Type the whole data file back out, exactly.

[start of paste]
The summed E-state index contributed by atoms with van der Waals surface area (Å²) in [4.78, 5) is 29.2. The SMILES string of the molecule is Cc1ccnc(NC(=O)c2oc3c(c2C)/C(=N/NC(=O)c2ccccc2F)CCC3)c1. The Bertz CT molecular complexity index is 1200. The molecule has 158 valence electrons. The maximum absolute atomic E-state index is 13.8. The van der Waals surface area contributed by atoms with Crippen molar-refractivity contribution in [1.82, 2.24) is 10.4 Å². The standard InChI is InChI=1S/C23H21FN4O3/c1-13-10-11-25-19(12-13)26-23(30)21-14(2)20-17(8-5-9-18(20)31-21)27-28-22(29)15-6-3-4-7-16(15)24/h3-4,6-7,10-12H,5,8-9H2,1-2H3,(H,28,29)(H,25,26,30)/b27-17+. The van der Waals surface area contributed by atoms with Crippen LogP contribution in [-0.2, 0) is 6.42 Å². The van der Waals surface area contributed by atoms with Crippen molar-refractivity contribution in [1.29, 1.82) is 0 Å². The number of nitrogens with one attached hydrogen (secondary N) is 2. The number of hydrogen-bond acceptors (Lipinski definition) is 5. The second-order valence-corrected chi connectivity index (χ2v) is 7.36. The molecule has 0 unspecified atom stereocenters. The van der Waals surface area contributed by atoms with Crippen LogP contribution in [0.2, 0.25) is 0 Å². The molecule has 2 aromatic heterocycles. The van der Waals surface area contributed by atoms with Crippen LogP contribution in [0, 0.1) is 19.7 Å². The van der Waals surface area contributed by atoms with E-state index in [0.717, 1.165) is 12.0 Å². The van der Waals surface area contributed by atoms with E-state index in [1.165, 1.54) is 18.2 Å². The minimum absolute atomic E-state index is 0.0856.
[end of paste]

The summed E-state index contributed by atoms with van der Waals surface area (Å²) in [4.78, 5) is 29.2. The SMILES string of the molecule is Cc1ccnc(NC(=O)c2oc3c(c2C)/C(=N/NC(=O)c2ccccc2F)CCC3)c1. The Bertz CT molecular complexity index is 1200. The molecule has 158 valence electrons. The maximum absolute atomic E-state index is 13.8. The van der Waals surface area contributed by atoms with Crippen molar-refractivity contribution in [1.82, 2.24) is 10.4 Å². The standard InChI is InChI=1S/C23H21FN4O3/c1-13-10-11-25-19(12-13)26-23(30)21-14(2)20-17(8-5-9-18(20)31-21)27-28-22(29)15-6-3-4-7-16(15)24/h3-4,6-7,10-12H,5,8-9H2,1-2H3,(H,28,29)(H,25,26,30)/b27-17+. The van der Waals surface area contributed by atoms with Crippen LogP contribution in [-0.2, 0) is 6.42 Å². The van der Waals surface area contributed by atoms with Crippen molar-refractivity contribution in [1.29, 1.82) is 0 Å². The number of nitrogens with one attached hydrogen (secondary N) is 2. The number of hydrogen-bond acceptors (Lipinski definition) is 5. The second-order valence-corrected chi connectivity index (χ2v) is 7.36. The molecule has 0 unspecified atom stereocenters. The van der Waals surface area contributed by atoms with Crippen LogP contribution in [0.2, 0.25) is 0 Å². The molecule has 2 aromatic heterocycles. The van der Waals surface area contributed by atoms with Crippen LogP contribution in [0, 0.1) is 19.7 Å². The van der Waals surface area contributed by atoms with E-state index in [0.717, 1.165) is 12.0 Å². The van der Waals surface area contributed by atoms with E-state index in [1.165, 1.54) is 18.2 Å². The minimum absolute atomic E-state index is 0.0856.